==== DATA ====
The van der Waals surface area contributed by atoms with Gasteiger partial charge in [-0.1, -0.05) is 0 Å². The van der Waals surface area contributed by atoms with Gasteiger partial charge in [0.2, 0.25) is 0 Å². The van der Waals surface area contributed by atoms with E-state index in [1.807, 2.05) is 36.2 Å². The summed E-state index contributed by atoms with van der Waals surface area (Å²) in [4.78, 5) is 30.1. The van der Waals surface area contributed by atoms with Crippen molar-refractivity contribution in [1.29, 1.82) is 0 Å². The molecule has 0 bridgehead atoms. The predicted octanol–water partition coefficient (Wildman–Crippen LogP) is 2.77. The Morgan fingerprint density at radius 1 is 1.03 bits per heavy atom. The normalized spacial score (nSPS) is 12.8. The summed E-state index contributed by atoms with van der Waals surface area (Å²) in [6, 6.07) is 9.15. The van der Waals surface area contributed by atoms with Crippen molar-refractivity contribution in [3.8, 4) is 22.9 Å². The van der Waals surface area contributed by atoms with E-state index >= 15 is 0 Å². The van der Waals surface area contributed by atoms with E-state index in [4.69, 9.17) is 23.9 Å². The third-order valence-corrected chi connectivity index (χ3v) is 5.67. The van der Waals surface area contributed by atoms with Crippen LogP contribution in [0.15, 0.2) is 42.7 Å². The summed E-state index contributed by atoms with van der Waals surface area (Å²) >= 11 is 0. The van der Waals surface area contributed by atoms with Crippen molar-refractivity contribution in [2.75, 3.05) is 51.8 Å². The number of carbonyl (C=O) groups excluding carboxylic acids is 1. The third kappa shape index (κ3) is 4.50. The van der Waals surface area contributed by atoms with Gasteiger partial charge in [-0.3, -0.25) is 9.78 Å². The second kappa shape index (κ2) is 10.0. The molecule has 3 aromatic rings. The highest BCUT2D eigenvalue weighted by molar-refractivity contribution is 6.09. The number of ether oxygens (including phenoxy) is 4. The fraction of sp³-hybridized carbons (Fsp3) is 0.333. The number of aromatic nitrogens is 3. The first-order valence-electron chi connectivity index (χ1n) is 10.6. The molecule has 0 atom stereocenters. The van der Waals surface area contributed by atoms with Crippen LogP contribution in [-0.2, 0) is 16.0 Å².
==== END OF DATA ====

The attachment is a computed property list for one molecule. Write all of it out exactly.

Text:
The van der Waals surface area contributed by atoms with Gasteiger partial charge in [-0.1, -0.05) is 0 Å². The van der Waals surface area contributed by atoms with Gasteiger partial charge in [0.2, 0.25) is 0 Å². The van der Waals surface area contributed by atoms with E-state index in [1.807, 2.05) is 36.2 Å². The summed E-state index contributed by atoms with van der Waals surface area (Å²) in [4.78, 5) is 30.1. The van der Waals surface area contributed by atoms with Crippen molar-refractivity contribution in [1.29, 1.82) is 0 Å². The molecule has 0 bridgehead atoms. The predicted octanol–water partition coefficient (Wildman–Crippen LogP) is 2.77. The Morgan fingerprint density at radius 1 is 1.03 bits per heavy atom. The normalized spacial score (nSPS) is 12.8. The summed E-state index contributed by atoms with van der Waals surface area (Å²) in [6, 6.07) is 9.15. The van der Waals surface area contributed by atoms with Crippen molar-refractivity contribution in [3.8, 4) is 22.9 Å². The van der Waals surface area contributed by atoms with E-state index >= 15 is 0 Å². The van der Waals surface area contributed by atoms with E-state index in [4.69, 9.17) is 23.9 Å². The third-order valence-corrected chi connectivity index (χ3v) is 5.67. The van der Waals surface area contributed by atoms with Crippen LogP contribution in [0.15, 0.2) is 42.7 Å². The summed E-state index contributed by atoms with van der Waals surface area (Å²) >= 11 is 0. The van der Waals surface area contributed by atoms with Crippen molar-refractivity contribution in [2.75, 3.05) is 51.8 Å². The number of carbonyl (C=O) groups excluding carboxylic acids is 1. The third kappa shape index (κ3) is 4.50. The van der Waals surface area contributed by atoms with Gasteiger partial charge in [-0.3, -0.25) is 9.78 Å². The second kappa shape index (κ2) is 10.0. The molecule has 3 aromatic rings. The highest BCUT2D eigenvalue weighted by molar-refractivity contribution is 6.09. The number of ether oxygens (including phenoxy) is 4. The fraction of sp³-hybridized carbons (Fsp3) is 0.333. The number of aromatic nitrogens is 3. The first-order valence-electron chi connectivity index (χ1n) is 10.6. The molecule has 0 atom stereocenters. The van der Waals surface area contributed by atoms with Crippen LogP contribution in [-0.2, 0) is 16.0 Å².